Ireland’s first AI ambassador, Dr Patricia Scanlon, spoke to Jenny Darmody about where we are in the AI industry and what the future may hold.
With the AI race heating up, I took the opportunity to speak to Dr Patricia Scanlon, Ireland’s first AI ambassador.
Scanlon was appointed to the post in May last year, having had a strong presence in the sector for several years.
The Kildare native founded SoapBox Labs in 2013, which develops accurate and secure voice technology for children. Scanlon stepped down as CEO of SoapBox Labs in 2021.
Now in her new role as the AI ambassador, she hopes to help “start a national conversation about AI” as part of the Ireland’s AI strategy.
“You can’t help but note how much AI is in the news recently and for the past year,” she said. “We’re all talking about it, but a lot of people still probably struggle with the concept of what AI is, what it’s not, what are the benefits, etc.”
‘Stuff that used to take us weeks now takes hours’
– PATRICIA SCANLON
She also said that while many people are aware of the dangers of AI through the media, movies and science fiction, it’s hard to discern the fact from the fiction.
“I do think there’s a huge interest in starting to talk about it and then having this role is helping to facilitate that conversation with young people, with people in businesses, across government, and universities.”
AI has indeed become a hugely hot topic in recent years. From bias embedded within AI systems to ethical questions around facial recognition and surveillance, it has become a central discussion among both industry players and lawmakers.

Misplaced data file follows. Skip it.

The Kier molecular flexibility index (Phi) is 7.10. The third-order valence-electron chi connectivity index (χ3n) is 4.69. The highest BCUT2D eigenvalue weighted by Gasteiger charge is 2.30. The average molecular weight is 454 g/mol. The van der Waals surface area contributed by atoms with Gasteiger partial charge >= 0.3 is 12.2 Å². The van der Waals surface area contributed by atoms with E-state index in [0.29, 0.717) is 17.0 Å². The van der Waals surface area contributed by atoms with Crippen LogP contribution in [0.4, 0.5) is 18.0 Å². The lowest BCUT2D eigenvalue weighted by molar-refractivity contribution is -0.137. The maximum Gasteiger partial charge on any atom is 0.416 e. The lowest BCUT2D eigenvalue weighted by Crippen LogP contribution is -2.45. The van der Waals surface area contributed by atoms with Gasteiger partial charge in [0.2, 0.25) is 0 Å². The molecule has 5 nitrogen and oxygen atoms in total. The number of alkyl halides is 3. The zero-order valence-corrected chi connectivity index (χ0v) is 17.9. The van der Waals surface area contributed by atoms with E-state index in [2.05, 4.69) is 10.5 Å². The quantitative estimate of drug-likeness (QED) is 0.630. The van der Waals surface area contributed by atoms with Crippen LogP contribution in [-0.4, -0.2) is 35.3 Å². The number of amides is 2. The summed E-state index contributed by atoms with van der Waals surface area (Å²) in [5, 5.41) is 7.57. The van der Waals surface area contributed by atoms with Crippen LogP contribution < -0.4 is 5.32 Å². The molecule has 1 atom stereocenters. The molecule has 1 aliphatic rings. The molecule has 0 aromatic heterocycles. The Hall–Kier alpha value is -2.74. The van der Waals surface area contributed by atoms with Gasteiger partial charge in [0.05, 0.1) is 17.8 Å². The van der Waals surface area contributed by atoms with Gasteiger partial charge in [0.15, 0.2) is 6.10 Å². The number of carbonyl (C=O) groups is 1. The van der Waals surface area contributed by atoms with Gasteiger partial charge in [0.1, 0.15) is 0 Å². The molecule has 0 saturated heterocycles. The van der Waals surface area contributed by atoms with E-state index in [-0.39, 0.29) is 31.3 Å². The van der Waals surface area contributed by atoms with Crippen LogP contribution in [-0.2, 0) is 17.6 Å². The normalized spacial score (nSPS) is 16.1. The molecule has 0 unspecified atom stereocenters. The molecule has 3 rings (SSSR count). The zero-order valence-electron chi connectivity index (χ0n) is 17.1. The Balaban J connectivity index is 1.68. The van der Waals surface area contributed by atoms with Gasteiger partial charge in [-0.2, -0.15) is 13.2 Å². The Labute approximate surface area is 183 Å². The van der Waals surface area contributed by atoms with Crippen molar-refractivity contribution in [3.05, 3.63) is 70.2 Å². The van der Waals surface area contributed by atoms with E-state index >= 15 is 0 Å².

The last few years alone saw the unveiling of the EU’s AI Act, which aims to implement varying degrees of restrictions on AI systems depending on their risk level.
However, the concept of AI itself is far from new. In fact, Scanlon said it was already a “mature enough area” when she started her PhD back in 2000.
What has changed in the last decade is the advancements and availability of graphics processing units (GPUs), huge processors that are able to crunch the numbers of very large datasets, making it a powerful tool for machine learning.
“Stuff that used to take us weeks now takes hours,” said Scanlon. “But also, with the availability of tools and cloud processing on demand cheaply, anybody can start in AI, which is very different to what was 10 or 12 years ago.”
The growth of AI chatbots
With those present-day advancements in mind, the sudden explosion of natural language models and ChatGPT in particular has whipped up a storm with millions of users getting the chance to try these tools out.
Scanlon said she couldn’t help but marvel at the effect ChatGPT has had because it is essentially “a user interface that was put on something that’s been around for a couple of years”.
“Suddenly opening up and letting people play with it is just going to unleash a huge amount of use cases that probably even the creators hadn’t conceived. So, I think that’s where it gets really interesting,” she said.
While Scanlon agreed with the general consensus that these chatbots sound very intelligent, it is also very limited in what it can do, at least for now.
“That kind of awareness needs to happen as well. It isn’t sentient, it sounds very intelligent. But really the logic or the facts or the thinking behind it isn’t there so don’t be deceived.”
While the growth of these tools have thrown up some cause for concern around the information it spits back out, Scanlon said it has actually been “excellent” in terms of pulling back the curtain on AI.
“I think before, people probably thought there was more mystery and intelligence to it. Now, people are beginning to see the power of it, but they’re also seeing very blatantly, the limitations,” she said.